In order to solve the problem of the declining birthrate, this project aims to work together with citizens to create the city that is most friendly to mothers and children. We are promoting the theme of SDGs Goal 3, "Good health and well-being for all."
In this project, in Iwamizawa City, Hokkaido, we achieved a reduction in the number of low birth weight babies (from 10.4% in 2015 to 6.3% in 2019) through a "maternal and child health survey" that continuously follows mothers from pregnancy to childbirth and childcare. In addition, we are providing recurring meals that are optimal for mothers and children, as well as home and remote maternal health checkups and medical treatment in response to the coronavirus pandemic.
Specifically, we will use samples (big data) such as stool, blood, umbilical cord blood, and breast milk from pregnant women and infants to comprehensively analyze the effects of mothers on their children, and build a system to provide support and care for mothers and children. I am. Furthermore, based on the findings of maternal and child health surveys, local governments and companies are working together to promote health support systems, such as delivering optimal food to individuals.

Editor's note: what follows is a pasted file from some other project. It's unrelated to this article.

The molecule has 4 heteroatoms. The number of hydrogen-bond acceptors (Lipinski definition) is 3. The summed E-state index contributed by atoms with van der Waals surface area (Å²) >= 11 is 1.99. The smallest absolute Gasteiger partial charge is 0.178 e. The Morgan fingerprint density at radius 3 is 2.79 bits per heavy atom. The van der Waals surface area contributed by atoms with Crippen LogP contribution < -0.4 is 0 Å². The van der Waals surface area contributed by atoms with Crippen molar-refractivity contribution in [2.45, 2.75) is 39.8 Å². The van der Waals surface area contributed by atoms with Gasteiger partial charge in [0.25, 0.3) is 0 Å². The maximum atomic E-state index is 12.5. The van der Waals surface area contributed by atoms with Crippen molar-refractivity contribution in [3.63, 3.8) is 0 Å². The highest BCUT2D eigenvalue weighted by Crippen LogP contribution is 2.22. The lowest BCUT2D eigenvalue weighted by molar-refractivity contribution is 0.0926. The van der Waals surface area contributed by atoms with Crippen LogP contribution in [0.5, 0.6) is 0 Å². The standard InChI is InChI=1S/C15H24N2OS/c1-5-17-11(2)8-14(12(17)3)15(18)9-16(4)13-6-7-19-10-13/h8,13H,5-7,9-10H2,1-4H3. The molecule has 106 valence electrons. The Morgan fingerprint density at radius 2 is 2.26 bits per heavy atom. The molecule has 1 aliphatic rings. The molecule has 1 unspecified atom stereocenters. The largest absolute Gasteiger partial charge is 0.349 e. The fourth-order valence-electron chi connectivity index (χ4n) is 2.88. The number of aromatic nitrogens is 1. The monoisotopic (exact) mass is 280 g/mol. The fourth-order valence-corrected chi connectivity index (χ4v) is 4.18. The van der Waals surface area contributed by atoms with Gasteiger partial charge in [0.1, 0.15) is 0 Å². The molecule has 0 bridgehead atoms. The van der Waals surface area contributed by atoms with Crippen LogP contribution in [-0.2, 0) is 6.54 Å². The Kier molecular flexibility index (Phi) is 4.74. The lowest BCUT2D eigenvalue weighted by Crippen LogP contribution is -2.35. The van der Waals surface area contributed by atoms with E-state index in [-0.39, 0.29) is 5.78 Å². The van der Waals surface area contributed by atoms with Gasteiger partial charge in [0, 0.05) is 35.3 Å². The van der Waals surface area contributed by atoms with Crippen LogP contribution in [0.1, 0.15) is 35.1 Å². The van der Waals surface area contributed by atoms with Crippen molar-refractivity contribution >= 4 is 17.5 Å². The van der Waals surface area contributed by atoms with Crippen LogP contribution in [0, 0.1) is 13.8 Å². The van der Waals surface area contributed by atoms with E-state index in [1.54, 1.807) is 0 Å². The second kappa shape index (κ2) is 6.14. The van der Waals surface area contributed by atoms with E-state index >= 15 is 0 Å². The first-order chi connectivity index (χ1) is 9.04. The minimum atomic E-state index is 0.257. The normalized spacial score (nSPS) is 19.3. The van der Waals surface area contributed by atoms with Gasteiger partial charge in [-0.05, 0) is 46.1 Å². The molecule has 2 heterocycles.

In addition, for the first time in Japan, we have started home and remote maternal health check-ups and medical treatment, as well as home delivery of prescription drugs. This connects expectant mothers and medical institutions through medical equipment and video conversations, allowing them to prepare for childbirth at home, thereby contributing to reducing the risk of infection for expectant mothers and healthcare workers.
This project won the Science Council of Japan President's Award at the 3rd Japan Open Innovation Awards sponsored by the Cabinet Office.
Click here for information on the award